Policy experts consider the constitutionality of a cornerstone of the President’s regulatory reform efforts.
Just ten days after taking office, President Trump signed an executive order directing federal agencies to eliminate two existing regulations for every new regulation issued. This “one-in-two-out” requirement in Executive Order 13,771 has been the subject of much debate among practitioners, regulators, and scholars.
Although the plan has received support from business groups like the U.S. Chamber of Commerce, others have criticized the President’s strategy for failing to consider the benefits of regulations and instead focusing only on the quantity and costs of rules issued.
In addition to policy criticisms of the executive order, some have suggested that it may also be illegal.
In this series of essays, The Regulatory Review presents a debate over the constitutionality of Executive Order 13,771. The series begins with an essay by Scott Slesinger of the Natural Resources Defense Council and Robert Weissman of Public Citizen explaining the lawsuit they have filed in federal court against the order and arguing that the order is unconstitutional.
Next, Sam Batkins of the American Action Forum responds to their essay, arguing that the executive order only re-orients priorities and does not alter any legal obligations—likening it to an executive order signed by President Obama that directed agencies to “modify, streamline, expand, or repeal” regulations.
Slesinger and Weissman respond to Batkins by pointing to Executive Order 13,771’s unprecedented requirement for the removal of existing regulations, which they argue calls on agencies to violate requirements imposed by Congress to implement regulatory safeguards. They conclude that the executive order violates constitutional separation-of-powers principles and the President’s obligation to ensure “that the laws be faithfully executed.”
In a final reply, Batkins contends that the decline in regulatory output under the Trump Administration is an entirely permissible “political choice”—not a constitutional problem—and that some of Slesinger and Weissman’s criticisms of Executive Order 13,771 apply with equal force to the Office of Information and Regulatory Affairs’ (OIRA) regulatory review process.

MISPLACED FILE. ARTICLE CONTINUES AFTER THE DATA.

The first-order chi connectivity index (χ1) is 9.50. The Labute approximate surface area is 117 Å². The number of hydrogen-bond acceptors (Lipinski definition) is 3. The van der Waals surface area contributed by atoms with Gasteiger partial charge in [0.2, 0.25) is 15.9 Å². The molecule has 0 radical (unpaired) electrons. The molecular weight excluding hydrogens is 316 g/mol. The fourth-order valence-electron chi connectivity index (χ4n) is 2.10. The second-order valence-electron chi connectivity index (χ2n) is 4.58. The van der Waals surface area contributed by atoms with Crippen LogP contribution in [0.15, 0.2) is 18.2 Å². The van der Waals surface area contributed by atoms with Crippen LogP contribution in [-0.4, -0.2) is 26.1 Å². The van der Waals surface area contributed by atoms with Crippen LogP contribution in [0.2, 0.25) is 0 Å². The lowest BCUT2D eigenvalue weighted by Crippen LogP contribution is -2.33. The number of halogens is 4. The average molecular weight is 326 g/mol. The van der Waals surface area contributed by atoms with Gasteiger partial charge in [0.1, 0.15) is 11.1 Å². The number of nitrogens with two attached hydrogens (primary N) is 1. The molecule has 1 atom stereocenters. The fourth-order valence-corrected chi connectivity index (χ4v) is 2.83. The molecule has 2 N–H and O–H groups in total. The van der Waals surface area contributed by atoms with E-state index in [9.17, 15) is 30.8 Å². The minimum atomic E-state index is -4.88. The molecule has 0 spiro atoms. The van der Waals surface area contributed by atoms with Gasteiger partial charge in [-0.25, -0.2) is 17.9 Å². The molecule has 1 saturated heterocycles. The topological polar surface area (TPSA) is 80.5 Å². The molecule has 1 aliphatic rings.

May 17, 2017 | Scott Slesinger, Natural Resources Defense Council, and Robert Weissman, Public Citizen
Soon after taking office, President Donald Trump issued an unconstitutional executive order requiring administrative agencies to repeal at least two regulations for each new regulation they create. The Natural Resources Defense Council, Public Citizen, and the Communications Workers of America, working with Earthjustice, have sued to block this illegal action. This executive order may be the most far-reaching and damaging of any he has issued. It affects every area of government policy and hamstrings most federal agencies.
June 26, 2017 | Sam Batkins, American Action Forum
In their recent essay, Scott Slesinger and Robert Weissman declared that Executive Order 13,771 is unconstitutional. Although Slesinger and Weissman might have legitimate policy objections to Executive Order 13,771 and its application of regulatory budgeting, claims of that order’s unconstitutionality are premature. Executive Order 13,771 does not change the law, just the priorities. This executive order, as countless previous executive orders have done, merely moves the margins of regulation.
June 27, 2017 | Scott Slesinger, Natural Resources Defense Council, and Robert Weissman, Public Citizen
There is nothing “premature” about judicial review of an executive order that paralyzes federal agencies’ ability to implement duly-enacted statutes. And that is what Executive Order 13,771 does. The order prohibits agencies from issuing new significant regulations unless they repeal at least two other regulations. Complying with that direction requires agencies to violate the law. For this reason, the executive order itself violates the constitutional separation of powers doctrine and the President’s duty to “take care that the laws be faithfully executed.”
June 28, 2017 | Sam Batkins, American Action Forum
The constitutional concerns that Scott Slesinger and Robert Weissman express over Executive Order 13,771 are little different than the kind of policy objections raised during previous administrations about other presidential efforts to oversee the work of regulatory agencies. Their constitutional argument suffers from several significant flaws. Even if a lawsuit challenging Executive Order 13,771 were ripe for judicial consideration, they face an incredible burden of convincing a court that the executive order is unconstitutional.